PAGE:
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How to Plant Gladiolus Bulbs in Florida

Gladiolus are a bright and beautiful flower. They are grown from a bulb, but, unlike many popular bulb flowers, gladiolus bulbs need to be planted in spring. Because the climate in Florida is warm and moist, gladiolus and other bulb flowers can easily grow and thrive. The key to growing gladiolus is to pick a location that receives full sun or only partial shade. They can tolerate many soils, but will do best in a well-drained soil with a pH between 6.5 and 6.8.

Planting

Prepare the bed for planting by rototilling or plowing the soil with a shovel or spade. Thoroughly loosen the top 12 inches of soil.

  • Gladiolus are a bright and beautiful flower.
  • The key to growing gladiolus is to pick a location that receives full sun or only partial shade.

Add mulch or other organic material to the soil, mixing it well with the existing soil.

Dig a hole 4 to 6 inches deep.

Place gladiolus bulb in hole.

Firmly pack down soil around the bulb so no air bubbles are left.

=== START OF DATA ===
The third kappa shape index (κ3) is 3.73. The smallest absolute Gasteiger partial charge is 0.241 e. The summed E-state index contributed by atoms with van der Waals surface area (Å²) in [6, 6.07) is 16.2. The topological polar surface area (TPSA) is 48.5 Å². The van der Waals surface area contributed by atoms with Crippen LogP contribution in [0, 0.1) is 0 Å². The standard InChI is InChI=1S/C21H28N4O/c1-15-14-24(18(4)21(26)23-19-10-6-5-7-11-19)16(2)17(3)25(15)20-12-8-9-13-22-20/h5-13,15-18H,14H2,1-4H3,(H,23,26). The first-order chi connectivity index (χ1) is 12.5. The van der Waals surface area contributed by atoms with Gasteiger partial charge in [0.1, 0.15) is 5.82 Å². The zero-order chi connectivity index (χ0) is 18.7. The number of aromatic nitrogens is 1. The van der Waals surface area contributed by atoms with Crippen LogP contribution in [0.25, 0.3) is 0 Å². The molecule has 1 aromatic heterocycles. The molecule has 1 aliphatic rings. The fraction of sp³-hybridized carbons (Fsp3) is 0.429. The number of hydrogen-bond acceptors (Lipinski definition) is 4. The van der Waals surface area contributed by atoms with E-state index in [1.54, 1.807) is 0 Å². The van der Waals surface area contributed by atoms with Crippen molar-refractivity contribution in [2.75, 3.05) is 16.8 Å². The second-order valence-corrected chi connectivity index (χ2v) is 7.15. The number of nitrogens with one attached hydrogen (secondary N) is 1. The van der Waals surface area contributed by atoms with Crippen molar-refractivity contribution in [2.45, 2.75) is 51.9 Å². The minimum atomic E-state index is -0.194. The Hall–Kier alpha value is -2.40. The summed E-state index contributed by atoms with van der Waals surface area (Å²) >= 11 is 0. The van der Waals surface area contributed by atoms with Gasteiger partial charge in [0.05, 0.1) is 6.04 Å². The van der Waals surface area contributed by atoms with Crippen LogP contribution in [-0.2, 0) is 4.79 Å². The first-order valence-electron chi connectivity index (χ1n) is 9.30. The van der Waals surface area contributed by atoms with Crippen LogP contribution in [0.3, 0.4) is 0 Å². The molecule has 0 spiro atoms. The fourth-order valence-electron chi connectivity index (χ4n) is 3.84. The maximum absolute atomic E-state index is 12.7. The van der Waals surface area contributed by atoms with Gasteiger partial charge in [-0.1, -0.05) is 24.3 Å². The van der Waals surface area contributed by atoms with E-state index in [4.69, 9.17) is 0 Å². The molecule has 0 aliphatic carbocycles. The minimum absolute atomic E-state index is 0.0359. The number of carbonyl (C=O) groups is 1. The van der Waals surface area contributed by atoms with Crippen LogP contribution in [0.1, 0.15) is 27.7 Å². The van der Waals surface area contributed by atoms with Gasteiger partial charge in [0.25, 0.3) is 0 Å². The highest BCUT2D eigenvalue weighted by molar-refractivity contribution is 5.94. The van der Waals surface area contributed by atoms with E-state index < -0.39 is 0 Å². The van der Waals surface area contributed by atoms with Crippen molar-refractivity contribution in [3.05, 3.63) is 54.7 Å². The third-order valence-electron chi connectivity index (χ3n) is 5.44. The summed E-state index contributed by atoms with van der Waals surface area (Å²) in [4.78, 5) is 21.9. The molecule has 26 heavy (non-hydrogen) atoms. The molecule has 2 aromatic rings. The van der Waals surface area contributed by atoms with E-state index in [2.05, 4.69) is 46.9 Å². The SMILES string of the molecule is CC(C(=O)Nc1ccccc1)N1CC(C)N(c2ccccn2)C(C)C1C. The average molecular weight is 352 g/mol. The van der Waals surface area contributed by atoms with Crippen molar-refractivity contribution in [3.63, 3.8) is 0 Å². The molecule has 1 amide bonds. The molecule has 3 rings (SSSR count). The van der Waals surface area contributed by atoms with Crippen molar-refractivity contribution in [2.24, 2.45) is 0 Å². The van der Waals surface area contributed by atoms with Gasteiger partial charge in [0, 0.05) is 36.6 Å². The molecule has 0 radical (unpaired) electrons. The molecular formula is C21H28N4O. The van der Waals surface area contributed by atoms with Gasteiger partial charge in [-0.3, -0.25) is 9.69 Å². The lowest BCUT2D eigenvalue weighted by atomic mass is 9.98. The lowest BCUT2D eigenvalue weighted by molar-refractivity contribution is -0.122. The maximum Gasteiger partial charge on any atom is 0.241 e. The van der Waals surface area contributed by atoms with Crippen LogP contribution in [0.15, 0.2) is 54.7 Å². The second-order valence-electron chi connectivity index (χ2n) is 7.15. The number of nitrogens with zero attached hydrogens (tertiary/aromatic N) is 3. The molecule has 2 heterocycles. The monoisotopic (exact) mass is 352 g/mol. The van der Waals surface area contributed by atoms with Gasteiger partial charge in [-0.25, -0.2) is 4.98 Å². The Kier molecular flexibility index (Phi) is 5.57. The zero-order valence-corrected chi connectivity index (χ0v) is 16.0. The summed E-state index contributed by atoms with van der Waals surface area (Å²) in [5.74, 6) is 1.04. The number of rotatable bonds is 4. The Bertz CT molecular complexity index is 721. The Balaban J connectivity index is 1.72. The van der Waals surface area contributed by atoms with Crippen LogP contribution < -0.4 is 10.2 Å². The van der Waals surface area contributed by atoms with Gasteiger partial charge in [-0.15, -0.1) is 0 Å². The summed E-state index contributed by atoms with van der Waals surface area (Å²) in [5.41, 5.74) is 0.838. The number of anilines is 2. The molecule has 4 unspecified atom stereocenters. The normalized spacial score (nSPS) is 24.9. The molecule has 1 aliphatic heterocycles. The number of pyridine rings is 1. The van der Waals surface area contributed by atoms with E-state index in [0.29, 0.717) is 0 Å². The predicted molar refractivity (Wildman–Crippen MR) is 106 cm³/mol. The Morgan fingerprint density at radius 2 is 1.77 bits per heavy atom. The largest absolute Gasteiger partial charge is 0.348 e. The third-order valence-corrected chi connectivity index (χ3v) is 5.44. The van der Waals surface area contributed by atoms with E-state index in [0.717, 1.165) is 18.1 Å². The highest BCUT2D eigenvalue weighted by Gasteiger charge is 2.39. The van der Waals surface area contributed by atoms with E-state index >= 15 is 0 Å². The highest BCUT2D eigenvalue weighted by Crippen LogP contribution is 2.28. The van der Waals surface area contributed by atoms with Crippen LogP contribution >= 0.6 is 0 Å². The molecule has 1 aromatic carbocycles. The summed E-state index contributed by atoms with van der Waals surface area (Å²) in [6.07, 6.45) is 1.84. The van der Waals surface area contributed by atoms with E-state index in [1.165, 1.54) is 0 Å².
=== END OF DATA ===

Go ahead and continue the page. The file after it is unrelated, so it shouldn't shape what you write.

Dig another hole at least 4 inches away from the first.

Repeat steps 4 to 6 with remaining bulbs.

Thoroughly water all the newly planted bulbs immediately after planting so they can begin to establish a root system.

  • Add mulch or other organic material to the soil, mixing it well with the existing soil.
  • Firmly pack down soil around the bulb so no air bubbles are left.

Plant Gladiolus Bulbs?

Gladiolus flowers are perennials that stand tall and beautiful. After purchasing your bulbs, plant at the peak time so your flowers will grow and thrive. Plant your bulbs 6 inches deep in your garden and cover it halfway with loose soil. Depending on the size of the bulb, plant them between 2 and 7 inches apart. The larger the bulb, the farther apart they should be planted. The gladiolus thrives best in sandy soil and if you do not live in an area where sand is part of the soil, you must mix it into the dirt.

Tip

Once foliage begins to grow, water the flowers every few days (if there is no rain in the forecast). Weeds can choke out gladiolus, so regularly check for and remove any invasive plants in the gladiolus bed. If your plants grow so big and tall that they begin to droop or fall, stake them so they remain upright. If your soil is not nutrient rich, you may want to add a 5-10-5 fertilizer immediately after planting.

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